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BMC Infect Dis. 2011 May 20;11:139. doi: 10.1186/1471-2334-11-139.

Blood culture status and mortality among patients with suspected community-acquired bacteremia: a population-based cohort study.

Author information

1
Department of Clinical Microbiology, Aalborg Hospital, Aarhus University Hospital, Denmark. mette.soegaard@rn.dk

Abstract

BACKGROUND:

Comparison of mortality among patients with positive and negative blood cultures may indicate the contribution of bacteremia to mortality. This study (1) compared mortality among patients with community-acquired bacteremia with mortality among patients with negative blood cultures and (2) determined the effects of bacteremia type and comorbidity level on mortality among patients with positive blood cultures.

METHODS:

This cohort study included 29,273 adults with blood cultures performed within the first 2 days following hospital admission to an internal medical ward in northern Denmark during 1995-2006. We computed product limit estimates and used Cox regression to compute adjusted mortality rate ratios (MRRs) within 0-2, 3-7, 8-30, and 31-180 days following admission for bacteremia patients compared to culture-negative patients.

RESULTS:

Mortality in 2,648 bacteremic patients and 26,625 culture-negative patients was 4.8% vs. 2.0% 0-2 days after admission, 3.7% vs. 2.7% 3-7 days after admission, 5.6% vs. 5.1% 8-30 days after admission, and 9.7% vs. 8.7% 31-180 days after admission, corresponding to adjusted MRRs of 1.9 (95% confidence interval (CI): 1.6-2.2), 1.1 (95% CI: 0.9-1.5), 0.9 (95% CI: 0.8-1.1), and 1.0 (95% CI: 0.8-1.1), respectively. Mortality was higher among patients with Gram-positive (adjusted 0-2-day MRR 1.9, 95% CI: 1.6-2.2) and polymicrobial bacteremia (adjusted 0-2-day MRR 3.5, 95% CI: 2.2-5.5) than among patients with Gram-negative bacteremia (adjusted 0-2-day MRR 1.5, 95% CI 1.2-2.0). After the first 2 days, patients with Gram-negative bacteremia had the same risk of dying as culture-negative patients (adjusted MRR 0.8, 95% CI: 0.5-1.1). Only patients with polymicrobial bacteremia had increased mortality within 31-180 days following admission (adjusted MRR 1.3, 95% CI: 0.8-2.1) compared to culture-negative patients. The association between blood culture status and mortality did not differ substantially by level of comorbidity.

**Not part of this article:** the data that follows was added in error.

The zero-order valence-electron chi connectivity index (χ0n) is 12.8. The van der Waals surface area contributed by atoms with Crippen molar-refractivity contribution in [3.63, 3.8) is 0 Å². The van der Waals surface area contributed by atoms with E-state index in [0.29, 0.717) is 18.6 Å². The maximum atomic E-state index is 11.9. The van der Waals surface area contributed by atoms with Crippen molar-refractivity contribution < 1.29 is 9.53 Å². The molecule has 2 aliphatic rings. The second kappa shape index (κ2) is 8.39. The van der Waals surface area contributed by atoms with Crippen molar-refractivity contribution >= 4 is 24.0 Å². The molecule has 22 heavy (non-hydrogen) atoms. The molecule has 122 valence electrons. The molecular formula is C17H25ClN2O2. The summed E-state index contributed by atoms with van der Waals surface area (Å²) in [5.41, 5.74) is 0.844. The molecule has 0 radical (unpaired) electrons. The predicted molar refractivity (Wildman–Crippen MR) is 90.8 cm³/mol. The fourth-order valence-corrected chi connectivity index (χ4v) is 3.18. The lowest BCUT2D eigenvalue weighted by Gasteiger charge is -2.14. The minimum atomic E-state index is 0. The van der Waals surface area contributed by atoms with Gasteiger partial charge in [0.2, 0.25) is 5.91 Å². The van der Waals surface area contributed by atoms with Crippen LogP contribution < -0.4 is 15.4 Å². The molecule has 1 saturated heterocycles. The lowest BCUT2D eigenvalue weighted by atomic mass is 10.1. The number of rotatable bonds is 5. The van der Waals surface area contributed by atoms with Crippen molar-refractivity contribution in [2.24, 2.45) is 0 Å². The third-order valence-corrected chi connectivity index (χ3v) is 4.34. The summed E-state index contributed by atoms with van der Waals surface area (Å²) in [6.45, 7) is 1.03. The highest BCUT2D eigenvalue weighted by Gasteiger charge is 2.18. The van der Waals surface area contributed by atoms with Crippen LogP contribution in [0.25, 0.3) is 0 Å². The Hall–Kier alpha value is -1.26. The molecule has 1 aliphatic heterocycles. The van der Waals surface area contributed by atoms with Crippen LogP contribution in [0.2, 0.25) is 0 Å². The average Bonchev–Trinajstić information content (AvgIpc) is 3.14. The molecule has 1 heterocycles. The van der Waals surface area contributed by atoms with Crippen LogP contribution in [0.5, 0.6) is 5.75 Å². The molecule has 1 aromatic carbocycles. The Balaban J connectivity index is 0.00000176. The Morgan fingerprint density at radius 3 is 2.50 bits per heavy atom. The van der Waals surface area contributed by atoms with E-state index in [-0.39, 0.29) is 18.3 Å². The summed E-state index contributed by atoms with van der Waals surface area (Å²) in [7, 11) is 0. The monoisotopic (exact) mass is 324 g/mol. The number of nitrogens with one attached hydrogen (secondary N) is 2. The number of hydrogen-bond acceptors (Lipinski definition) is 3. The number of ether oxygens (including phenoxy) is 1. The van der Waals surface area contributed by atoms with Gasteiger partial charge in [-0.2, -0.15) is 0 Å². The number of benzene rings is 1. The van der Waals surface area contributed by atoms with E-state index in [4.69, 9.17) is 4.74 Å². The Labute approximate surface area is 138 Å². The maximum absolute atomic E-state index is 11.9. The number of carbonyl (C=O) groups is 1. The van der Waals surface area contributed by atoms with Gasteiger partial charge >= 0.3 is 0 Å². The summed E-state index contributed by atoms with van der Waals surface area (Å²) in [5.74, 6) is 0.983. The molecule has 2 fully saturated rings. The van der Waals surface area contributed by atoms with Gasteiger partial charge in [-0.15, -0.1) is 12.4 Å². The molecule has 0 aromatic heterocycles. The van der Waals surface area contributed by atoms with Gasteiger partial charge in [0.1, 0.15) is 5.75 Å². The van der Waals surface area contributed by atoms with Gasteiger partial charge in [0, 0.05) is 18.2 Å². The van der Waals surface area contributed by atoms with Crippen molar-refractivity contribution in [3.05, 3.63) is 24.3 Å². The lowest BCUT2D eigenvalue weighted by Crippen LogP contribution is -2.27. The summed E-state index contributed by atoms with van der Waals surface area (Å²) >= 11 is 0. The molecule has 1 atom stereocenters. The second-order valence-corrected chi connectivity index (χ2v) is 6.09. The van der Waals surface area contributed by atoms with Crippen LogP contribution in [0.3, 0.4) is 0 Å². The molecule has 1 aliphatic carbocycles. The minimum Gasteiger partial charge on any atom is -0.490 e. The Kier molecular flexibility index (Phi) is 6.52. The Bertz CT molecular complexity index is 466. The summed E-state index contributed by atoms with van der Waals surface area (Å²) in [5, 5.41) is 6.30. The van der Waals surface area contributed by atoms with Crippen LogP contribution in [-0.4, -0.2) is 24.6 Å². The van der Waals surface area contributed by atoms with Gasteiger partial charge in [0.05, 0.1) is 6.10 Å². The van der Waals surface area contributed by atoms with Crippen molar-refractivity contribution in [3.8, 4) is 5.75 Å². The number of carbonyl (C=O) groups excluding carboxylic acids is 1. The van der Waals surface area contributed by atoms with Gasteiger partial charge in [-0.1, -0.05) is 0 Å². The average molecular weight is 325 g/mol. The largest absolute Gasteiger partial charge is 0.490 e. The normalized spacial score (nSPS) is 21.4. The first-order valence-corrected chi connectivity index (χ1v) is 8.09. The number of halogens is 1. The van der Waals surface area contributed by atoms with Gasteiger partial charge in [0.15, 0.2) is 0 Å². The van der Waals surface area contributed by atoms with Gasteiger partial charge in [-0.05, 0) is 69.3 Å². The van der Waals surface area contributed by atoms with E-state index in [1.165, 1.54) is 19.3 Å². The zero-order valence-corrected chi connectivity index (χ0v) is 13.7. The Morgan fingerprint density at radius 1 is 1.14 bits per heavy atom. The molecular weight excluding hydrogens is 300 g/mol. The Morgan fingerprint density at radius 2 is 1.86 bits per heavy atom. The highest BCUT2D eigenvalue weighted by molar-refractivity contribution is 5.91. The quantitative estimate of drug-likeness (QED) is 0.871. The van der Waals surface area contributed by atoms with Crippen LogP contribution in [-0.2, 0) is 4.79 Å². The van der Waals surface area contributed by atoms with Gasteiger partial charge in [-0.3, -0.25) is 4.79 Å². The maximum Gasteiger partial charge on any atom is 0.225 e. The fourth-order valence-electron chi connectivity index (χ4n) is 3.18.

CONCLUSIONS:

Community-acquired bacteremia was associated with an increased risk of mortality in the first week of medical ward admission. Higher mortality among patients with Gram-positive and polymicrobial bacteremia compared with patients with Gram-negative bacteremia and negative cultures emphasizes the prognostic importance of these infections.

PMID:
21599971
PMCID:
PMC3128048
DOI:
10.1186/1471-2334-11-139
[Indexed for MEDLINE]
Free PMC Article

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